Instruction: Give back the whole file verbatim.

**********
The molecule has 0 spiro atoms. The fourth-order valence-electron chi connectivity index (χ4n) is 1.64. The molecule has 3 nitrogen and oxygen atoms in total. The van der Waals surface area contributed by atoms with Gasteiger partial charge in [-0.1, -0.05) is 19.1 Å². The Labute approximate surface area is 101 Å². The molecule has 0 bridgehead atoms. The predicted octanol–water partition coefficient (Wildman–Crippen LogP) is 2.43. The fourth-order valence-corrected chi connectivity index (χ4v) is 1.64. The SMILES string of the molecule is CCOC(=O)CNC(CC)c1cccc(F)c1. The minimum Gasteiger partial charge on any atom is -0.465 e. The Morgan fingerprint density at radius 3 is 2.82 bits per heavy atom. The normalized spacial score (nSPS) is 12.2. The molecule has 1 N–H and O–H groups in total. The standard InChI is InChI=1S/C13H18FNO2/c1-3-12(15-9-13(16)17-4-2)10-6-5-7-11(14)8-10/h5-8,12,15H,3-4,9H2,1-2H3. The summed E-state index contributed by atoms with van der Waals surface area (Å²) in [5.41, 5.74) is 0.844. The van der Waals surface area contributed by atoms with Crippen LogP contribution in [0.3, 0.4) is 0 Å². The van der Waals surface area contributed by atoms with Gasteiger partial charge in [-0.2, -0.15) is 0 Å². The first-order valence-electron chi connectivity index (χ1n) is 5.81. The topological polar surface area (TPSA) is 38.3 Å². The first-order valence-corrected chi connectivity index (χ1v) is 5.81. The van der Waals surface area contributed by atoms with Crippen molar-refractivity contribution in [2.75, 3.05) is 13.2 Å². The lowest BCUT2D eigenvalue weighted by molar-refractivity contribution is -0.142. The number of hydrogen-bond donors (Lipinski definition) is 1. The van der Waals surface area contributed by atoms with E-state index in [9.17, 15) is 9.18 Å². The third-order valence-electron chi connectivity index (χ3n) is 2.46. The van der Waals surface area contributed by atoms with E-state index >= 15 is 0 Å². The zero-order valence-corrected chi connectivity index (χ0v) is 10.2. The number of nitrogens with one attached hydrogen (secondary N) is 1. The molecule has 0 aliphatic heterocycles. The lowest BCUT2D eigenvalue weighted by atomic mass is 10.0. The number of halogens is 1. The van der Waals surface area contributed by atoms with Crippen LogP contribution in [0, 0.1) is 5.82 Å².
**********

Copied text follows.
The molecule has 0 spiro atoms. The fourth-order valence-electron chi connectivity index (χ4n) is 1.64. The molecule has 3 nitrogen and oxygen atoms in total. The van der Waals surface area contributed by atoms with Gasteiger partial charge in [-0.1, -0.05) is 19.1 Å². The Labute approximate surface area is 101 Å². The molecule has 0 bridgehead atoms. The predicted octanol–water partition coefficient (Wildman–Crippen LogP) is 2.43. The fourth-order valence-corrected chi connectivity index (χ4v) is 1.64. The SMILES string of the molecule is CCOC(=O)CNC(CC)c1cccc(F)c1. The minimum Gasteiger partial charge on any atom is -0.465 e. The Morgan fingerprint density at radius 3 is 2.82 bits per heavy atom. The normalized spacial score (nSPS) is 12.2. The molecule has 1 N–H and O–H groups in total. The standard InChI is InChI=1S/C13H18FNO2/c1-3-12(15-9-13(16)17-4-2)10-6-5-7-11(14)8-10/h5-8,12,15H,3-4,9H2,1-2H3. The summed E-state index contributed by atoms with van der Waals surface area (Å²) in [5.41, 5.74) is 0.844. The van der Waals surface area contributed by atoms with Crippen LogP contribution in [0.3, 0.4) is 0 Å². The van der Waals surface area contributed by atoms with Gasteiger partial charge in [-0.2, -0.15) is 0 Å². The first-order valence-electron chi connectivity index (χ1n) is 5.81. The topological polar surface area (TPSA) is 38.3 Å². The first-order valence-corrected chi connectivity index (χ1v) is 5.81. The van der Waals surface area contributed by atoms with Crippen molar-refractivity contribution in [2.75, 3.05) is 13.2 Å². The lowest BCUT2D eigenvalue weighted by molar-refractivity contribution is -0.142. The number of hydrogen-bond donors (Lipinski definition) is 1. The van der Waals surface area contributed by atoms with E-state index in [9.17, 15) is 9.18 Å². The third-order valence-electron chi connectivity index (χ3n) is 2.46. The van der Waals surface area contributed by atoms with E-state index >= 15 is 0 Å². The zero-order valence-corrected chi connectivity index (χ0v) is 10.2. The number of nitrogens with one attached hydrogen (secondary N) is 1. The molecule has 0 aliphatic heterocycles. The lowest BCUT2D eigenvalue weighted by atomic mass is 10.0. The number of halogens is 1. The van der Waals surface area contributed by atoms with Crippen LogP contribution in [0, 0.1) is 5.82 Å².